When creating a solution, the answer to many questions is often ‘it depends; what do you want to do?’ In my experience, maximum results begin when you ask and get asked LOTS OF QUESTIONS rather than being given LOTS OF FACTS. Anyone remember ‘How to Lie With Statistics’?

    The next article will be 4.0, returning to lots of graphs, data and facts *plus* subjective driving experience – for much-needed balance.

  • avatar

    “Best” depends totally on your usage. For example, when I go to a Rally, most cars have huge shocks with outboard coolers. This makes sense for a car with 2 feet of suspension travel, full roll cage and five point harness, on dirt.

    In the street world, what you get are shocks to a price. The OE shock will be decent, get loose around 50k, and be mostly trash at 75k. This is great with planned obsolescence, so when you get the loaner for your car’s 60k service, the loaner “feels tight”. Hondas are notorious for this, but on the other hand, they, up until recently, spent the money on the rest of the suspension.

    We’ve seen that half of all cars get to the boneyard with the first set of shocks, so most folks don’t ever re-up the car correctly. If you have 70-100k on your car, replace the sway bar bushings and end links, and you’ll be amazed. Do the shocks and your car will drive “new”. Geeks know this, but most folks won’t do this work, and most mechanics won’t suggest it, even if they do the shocks. Of those who do, many go the hard bushing route, which has its own set of tradeoffs for a street driven car. I’d rather do bushings every 60k and stay with rubber.

    I have a set of Bilstein shocks in my car that are far better than the OE BMW shocks. They aren’t “stiffer”, as that would destroy the compliance of the ride. You want the wheel to follow road undulation, not try to hammer it into submission. Bouncing tires don’t grip.

    You want to buy better shocks, not harder ones. This is easy for most Euro brands and the more tuner oriented Asian. Tougher for mass market cars. I can’t find shocks for my 2008 MDX other than OE or cheap replacement…no Koni or Bilsteins. Darn. I thought because it was a Honda, I’d have choices….now, if I’d bought an X5 instead….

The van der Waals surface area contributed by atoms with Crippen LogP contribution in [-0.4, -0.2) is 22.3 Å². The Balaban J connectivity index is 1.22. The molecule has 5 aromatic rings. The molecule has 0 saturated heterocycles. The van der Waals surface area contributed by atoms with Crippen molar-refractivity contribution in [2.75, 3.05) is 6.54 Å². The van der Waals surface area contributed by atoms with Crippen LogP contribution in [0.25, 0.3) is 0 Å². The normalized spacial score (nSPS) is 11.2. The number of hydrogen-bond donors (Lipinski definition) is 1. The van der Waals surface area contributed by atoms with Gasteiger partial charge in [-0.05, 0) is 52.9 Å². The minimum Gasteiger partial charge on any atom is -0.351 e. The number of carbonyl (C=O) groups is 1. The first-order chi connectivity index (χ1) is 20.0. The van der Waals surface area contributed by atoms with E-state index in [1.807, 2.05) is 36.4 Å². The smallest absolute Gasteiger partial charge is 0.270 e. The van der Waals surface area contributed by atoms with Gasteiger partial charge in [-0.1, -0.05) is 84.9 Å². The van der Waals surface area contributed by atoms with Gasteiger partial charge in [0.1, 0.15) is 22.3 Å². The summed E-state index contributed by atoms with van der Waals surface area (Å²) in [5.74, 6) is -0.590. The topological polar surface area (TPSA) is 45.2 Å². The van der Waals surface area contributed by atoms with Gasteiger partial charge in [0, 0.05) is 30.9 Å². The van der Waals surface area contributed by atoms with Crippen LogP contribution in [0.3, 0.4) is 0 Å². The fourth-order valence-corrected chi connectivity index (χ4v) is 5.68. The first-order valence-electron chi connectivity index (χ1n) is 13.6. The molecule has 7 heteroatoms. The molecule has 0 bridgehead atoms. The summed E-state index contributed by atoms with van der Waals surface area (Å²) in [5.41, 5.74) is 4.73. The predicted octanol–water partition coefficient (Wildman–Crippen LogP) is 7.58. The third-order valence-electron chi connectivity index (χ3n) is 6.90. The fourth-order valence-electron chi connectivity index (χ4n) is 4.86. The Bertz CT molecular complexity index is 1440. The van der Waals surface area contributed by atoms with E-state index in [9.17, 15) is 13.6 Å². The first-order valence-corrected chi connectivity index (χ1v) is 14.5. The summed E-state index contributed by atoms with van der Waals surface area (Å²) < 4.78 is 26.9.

• 0 avatar

      It had never occurred to me that some mainstream cars wouldn’t have multiple shock options, but I imagine that could be true, and inconvenient.

      Both of my cars – a Miata and an old Jetta – have had a wide range of aftermarket shocks available. The Miata in particular has options ranging from $300 to $2,000. In general, all but the cheapest shocks seem to be of higher quality than what the OEM provides, and usually at a considerably lower price. I don’t know if that’s also the case on higher end cars, but it seems like an odd place for car manufacturers to skimp, given how much of a ride and handling improvement that better shocks provide.

    • 0 avatar

      Shaikh, this is a great series. Thanks.

      And @Speedlaw — Thanks for your post. You really put into perspective, and answer a question I have regarding, mileage wear on shocks. Your point regarding rubber bushings vs poly and just replacing more often…I believe is spot on. It’s something I’ve suspected, but appreciate having someone else confirm it for a fellow geek.

      Good stuff!

  • avatar

    As punushment to TTAC, I shall withdraw my site attendance for 7 days. To all that disagree with this ban, do the same.

    TTAC benefits from the real passionate gear heads that visit this site and populate it daily with traffic and authentic commentary.

    Maybe my absence will do nothing. Not a thing. But I know that each of my visits is worth a few pennies and I have the power to withhold those pennies.

    Its too bad. Maybe this raises a larger issue… Is TTAC becoming too full of itself?